2 - As an experienced programmer but being new to Python I found it difficult to load the data. I was not aware that the files are available on the server and can just be loaded by read_csv(filename.csv). Instead I tried to load the files from my local drive, which worked, but not for the grader. Then I tried to submit it offline which also failed. I wasted half a day on this. I suggest to mention quickly how the online and offline assignments work, in particular in how to load data.

3 - The feedback from the grader is usually not telling much. It was often unclear to me what was the expected outcome. I think a screenshot of the expected answer for the more advanced questions (first few rows+columns) would help a lot and save us a lot of suffering.

By Ivan K

Aug 25, 2020

Four year old instructional content. Four year old versions of pandas and other libraries. $50/month for 4 year old content??

The course relied on very basic functions and libraries in pandas and numpy. I doubt that any of the specific skills and content taught here would transition very well to a professional or academic context.

Why is it so hard to find a real practical Python data science course?

I'm also pretty sure there were errors some of in-video quizzes. And there exists a broken link to Chris Anderson's Wired Article entitled "The End of Theory..." that has been broken for the past 3 years at least when I checked on discussions for the article.

This course in general has sat here for 3-4 years seemingly unmaintained (see the broken quizzes and links above) and unchanged (see the 4 year old videos and libraries above) just yearning money for Coursera and UMich with little to no evidence of improvements or basic maintenance. I think it's shameful that I am being charged $50/month for access to these materials and the grading system which quite frankly has stymied and stunted the growth and improvements to the course material overall.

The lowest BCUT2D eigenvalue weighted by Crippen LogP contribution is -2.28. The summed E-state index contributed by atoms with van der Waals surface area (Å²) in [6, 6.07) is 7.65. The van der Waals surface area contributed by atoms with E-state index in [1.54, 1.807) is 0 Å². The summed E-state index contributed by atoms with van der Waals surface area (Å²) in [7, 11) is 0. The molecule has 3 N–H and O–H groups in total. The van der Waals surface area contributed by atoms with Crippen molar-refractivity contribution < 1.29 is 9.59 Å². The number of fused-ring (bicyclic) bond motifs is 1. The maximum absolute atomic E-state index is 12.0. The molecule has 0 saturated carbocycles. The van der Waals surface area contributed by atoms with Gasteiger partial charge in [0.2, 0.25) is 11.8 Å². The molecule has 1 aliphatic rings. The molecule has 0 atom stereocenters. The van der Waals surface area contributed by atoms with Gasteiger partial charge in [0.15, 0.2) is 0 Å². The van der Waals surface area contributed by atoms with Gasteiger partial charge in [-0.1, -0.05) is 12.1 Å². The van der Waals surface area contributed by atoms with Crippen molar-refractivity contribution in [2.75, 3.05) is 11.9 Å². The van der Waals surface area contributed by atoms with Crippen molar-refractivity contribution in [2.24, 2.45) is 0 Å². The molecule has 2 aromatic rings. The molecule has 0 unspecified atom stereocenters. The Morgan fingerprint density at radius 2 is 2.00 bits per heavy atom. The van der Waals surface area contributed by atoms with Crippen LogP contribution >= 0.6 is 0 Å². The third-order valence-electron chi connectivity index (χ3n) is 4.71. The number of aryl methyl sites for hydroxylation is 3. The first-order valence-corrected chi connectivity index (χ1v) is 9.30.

Jan 7, 2017

Content is actually very good, I can feel the content creator and staffs emphasis on real world problems. Projects and Assignments are quite useful, and I can expect to use skills I acquired in my day to day work. However, the most agonizing parts of this course is it requires tremendous of time to do self-study. I spend tons of time on google search, reading docs and go over other people's post on various forums in order to find the right way(sometimes optimal way) to finish the assignments. I understand and accept that self-study is very import to master things nowadays, but I really think gap is too big between what was taught in class and what you need to complete this course, especially for people that has zero data science programming experience like me.

I'd rather spend time watching 2 more hours of teaching videos per week that can cover more aspects/topics/tips/tricks than go over lots of docs and posts. I won't deny I learned a lot through this course, but I believe my learning curve can be flatten significantly if there is more class materials available. If the majority of course is spent on googling, what's the point to take it?

By Waleed S

Jun 3, 2022